The Code includes 10 articles covering the economic, social, cultural and environmental aspects of tourism and hospitality:
1: Tourism’s contribution to mutual understanding and respect between peoples and societies 2: Tourism as a vehicle for individual and collective fulfillment 3: Tourism, a factor of sustainable development 4: Tourism, a user of the cultural heritage of mankind and contributor to its enhancement 5: Tourism, a beneficial activity for host countries and communities 6: Obligations of stakeholders in tourism development 7: Right to tourism 8: Liberty of tourist movements 9: Rights of the workers and entrepreneurs in the tourism industry 10: Implementation of the principles of the Global Code of Ethics for Tourism
The Global Code of Ethics plays a key role in the development of responsible tourism. Despite of the importance of animals in tourism, none of the articles made reference to animals and their welfare.
Article 11 on animal welfare
Professor David Fennell from Brock University has critically evaluated the Global Code of Ethics for Tourism as a frame of reference for responsible tourism. As he argues, the Code fails to fully address the notion of responsible tourism. By neglecting the needs of millions of animals used in the tourism industry for human entertainment and benefit, the Code fails to fully address the notion of responsible tourism. As he points out “being responsible means taking care of both human and animal needs”.
As a result, Professor Fennell recommends that the World Tourism Organization reconvene to amend the Code by adding Article 11“Respect and welfare of animals used in the tourism industry”. In doing so, Article 11 takes into consideration the welfare needs of wild and domesticated animals according to seven principles (for a detailed overview see Fennell 2016). These principles draw attention to the working conditions of animals, proper welfare standards, confinement of animals for human entertainment and practices that inflict suffering on animals among others. A good overview of this discussion and Article 11 is presented in the video below. The video is base on a presentation given by Professor Fennell at Canisius College for the Ecotourism Symposium on January 18, 2015.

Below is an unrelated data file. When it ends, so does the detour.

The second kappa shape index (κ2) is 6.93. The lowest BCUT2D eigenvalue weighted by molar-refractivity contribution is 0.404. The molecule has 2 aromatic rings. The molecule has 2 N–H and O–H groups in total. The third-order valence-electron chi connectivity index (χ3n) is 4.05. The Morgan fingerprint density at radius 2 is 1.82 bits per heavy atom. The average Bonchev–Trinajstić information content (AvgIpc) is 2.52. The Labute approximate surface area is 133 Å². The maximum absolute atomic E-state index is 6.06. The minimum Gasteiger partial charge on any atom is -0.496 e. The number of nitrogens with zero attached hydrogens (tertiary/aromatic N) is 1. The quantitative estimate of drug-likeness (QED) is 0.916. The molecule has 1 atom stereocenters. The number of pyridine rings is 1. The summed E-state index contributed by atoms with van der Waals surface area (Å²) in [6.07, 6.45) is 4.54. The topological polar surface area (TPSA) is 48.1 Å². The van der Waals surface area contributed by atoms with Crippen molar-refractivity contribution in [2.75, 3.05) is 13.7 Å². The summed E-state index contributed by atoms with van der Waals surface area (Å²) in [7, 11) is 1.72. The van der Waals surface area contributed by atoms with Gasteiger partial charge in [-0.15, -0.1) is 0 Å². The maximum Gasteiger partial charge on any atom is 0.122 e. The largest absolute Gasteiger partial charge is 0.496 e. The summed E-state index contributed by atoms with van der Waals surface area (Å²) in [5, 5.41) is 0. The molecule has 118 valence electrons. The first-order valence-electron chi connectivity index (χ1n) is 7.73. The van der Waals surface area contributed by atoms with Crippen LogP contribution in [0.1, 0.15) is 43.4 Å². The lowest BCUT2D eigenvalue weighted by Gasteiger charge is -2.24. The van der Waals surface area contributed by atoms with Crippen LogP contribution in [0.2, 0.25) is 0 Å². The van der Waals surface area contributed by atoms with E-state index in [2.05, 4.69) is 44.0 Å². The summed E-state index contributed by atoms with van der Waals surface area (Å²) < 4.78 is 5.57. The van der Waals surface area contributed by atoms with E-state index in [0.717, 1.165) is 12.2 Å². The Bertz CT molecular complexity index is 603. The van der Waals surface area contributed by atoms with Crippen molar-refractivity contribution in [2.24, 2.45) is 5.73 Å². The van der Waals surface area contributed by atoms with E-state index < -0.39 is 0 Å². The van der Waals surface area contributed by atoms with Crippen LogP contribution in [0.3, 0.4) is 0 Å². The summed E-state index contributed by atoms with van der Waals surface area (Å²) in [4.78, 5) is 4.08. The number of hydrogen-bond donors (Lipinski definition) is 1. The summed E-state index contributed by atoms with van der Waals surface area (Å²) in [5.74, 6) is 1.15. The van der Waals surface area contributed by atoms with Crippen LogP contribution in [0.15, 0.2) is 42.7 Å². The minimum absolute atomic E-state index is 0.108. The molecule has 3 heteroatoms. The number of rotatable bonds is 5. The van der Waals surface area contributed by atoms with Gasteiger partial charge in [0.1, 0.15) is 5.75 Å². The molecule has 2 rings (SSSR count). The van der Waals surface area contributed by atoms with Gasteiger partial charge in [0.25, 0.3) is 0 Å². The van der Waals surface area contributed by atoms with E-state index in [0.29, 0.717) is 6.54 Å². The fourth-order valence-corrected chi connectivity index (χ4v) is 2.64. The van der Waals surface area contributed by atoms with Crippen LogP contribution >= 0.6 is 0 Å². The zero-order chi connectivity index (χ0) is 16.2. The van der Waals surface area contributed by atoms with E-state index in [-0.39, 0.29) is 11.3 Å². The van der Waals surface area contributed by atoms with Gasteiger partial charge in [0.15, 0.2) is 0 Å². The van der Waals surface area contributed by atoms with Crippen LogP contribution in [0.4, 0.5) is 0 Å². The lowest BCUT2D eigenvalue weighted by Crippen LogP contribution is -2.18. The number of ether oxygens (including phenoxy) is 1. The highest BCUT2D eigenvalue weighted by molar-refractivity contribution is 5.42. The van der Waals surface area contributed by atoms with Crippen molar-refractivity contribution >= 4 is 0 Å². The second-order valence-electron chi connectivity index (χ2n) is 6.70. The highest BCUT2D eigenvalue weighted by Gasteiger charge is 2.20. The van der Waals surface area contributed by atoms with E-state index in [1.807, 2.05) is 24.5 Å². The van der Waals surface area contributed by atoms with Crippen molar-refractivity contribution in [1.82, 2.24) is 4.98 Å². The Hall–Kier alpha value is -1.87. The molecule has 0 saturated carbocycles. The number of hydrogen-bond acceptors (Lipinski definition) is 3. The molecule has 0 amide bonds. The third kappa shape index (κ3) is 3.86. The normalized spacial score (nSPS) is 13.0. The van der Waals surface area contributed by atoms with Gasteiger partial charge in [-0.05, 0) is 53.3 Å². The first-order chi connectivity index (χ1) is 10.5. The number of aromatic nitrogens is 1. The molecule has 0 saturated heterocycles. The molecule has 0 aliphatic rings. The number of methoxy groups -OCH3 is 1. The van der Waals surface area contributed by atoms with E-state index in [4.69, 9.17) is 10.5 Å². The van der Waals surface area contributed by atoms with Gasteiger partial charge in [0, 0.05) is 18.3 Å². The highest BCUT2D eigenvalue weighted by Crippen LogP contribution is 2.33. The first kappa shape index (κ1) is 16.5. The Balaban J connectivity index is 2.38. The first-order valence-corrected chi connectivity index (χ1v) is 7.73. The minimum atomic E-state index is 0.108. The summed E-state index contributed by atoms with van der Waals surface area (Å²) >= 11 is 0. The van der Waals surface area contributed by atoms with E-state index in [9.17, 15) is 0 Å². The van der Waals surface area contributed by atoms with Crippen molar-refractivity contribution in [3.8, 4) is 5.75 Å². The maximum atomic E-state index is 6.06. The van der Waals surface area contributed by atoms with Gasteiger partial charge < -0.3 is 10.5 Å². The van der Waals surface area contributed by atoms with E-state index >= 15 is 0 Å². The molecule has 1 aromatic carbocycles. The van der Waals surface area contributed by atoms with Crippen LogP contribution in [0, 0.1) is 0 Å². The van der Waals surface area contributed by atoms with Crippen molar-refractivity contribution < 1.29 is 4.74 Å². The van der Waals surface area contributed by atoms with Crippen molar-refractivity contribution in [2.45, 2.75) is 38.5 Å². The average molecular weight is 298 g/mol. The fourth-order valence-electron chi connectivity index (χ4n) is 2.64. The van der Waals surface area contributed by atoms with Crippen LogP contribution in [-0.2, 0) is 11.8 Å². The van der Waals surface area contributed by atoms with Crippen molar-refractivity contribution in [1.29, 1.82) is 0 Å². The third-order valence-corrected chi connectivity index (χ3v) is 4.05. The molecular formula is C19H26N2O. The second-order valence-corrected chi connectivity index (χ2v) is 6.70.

At the end of 2016, Animal Tourism Finlandlooked back at some of the major animal tourism stories. TripAdvisor stopping the selling of tickets to attractions that involve physical contact with wild animals or endangered species and Sea World San Diego announcing that 2016 will be the last year of theatrical killer whale experience. These initiatives show how companies are listening to their customers and redesigning their animal-based services according to their customer values. As Joel Manby, CEO of SeaWorld said “The main point [for this decision] is we are listening to our guests”.
Also in Finland, we have seen that the topic of animal welfare in tourism has been in the news lately. While the case of Särkänniemi’s dolphins was among the top stories in the media, animal tourism related stories have constantly been in the news. For example, news about how the husky safaris are gaining popularity among Asian tourists and discussions around the development of wolf tourism in Lieksa. Also Tytti McVeigh (Finnish Association for Fair Tourism) in a interview given to Talouselämä recently observed that Finnish tourists are becoming more and more interested in animal welfare.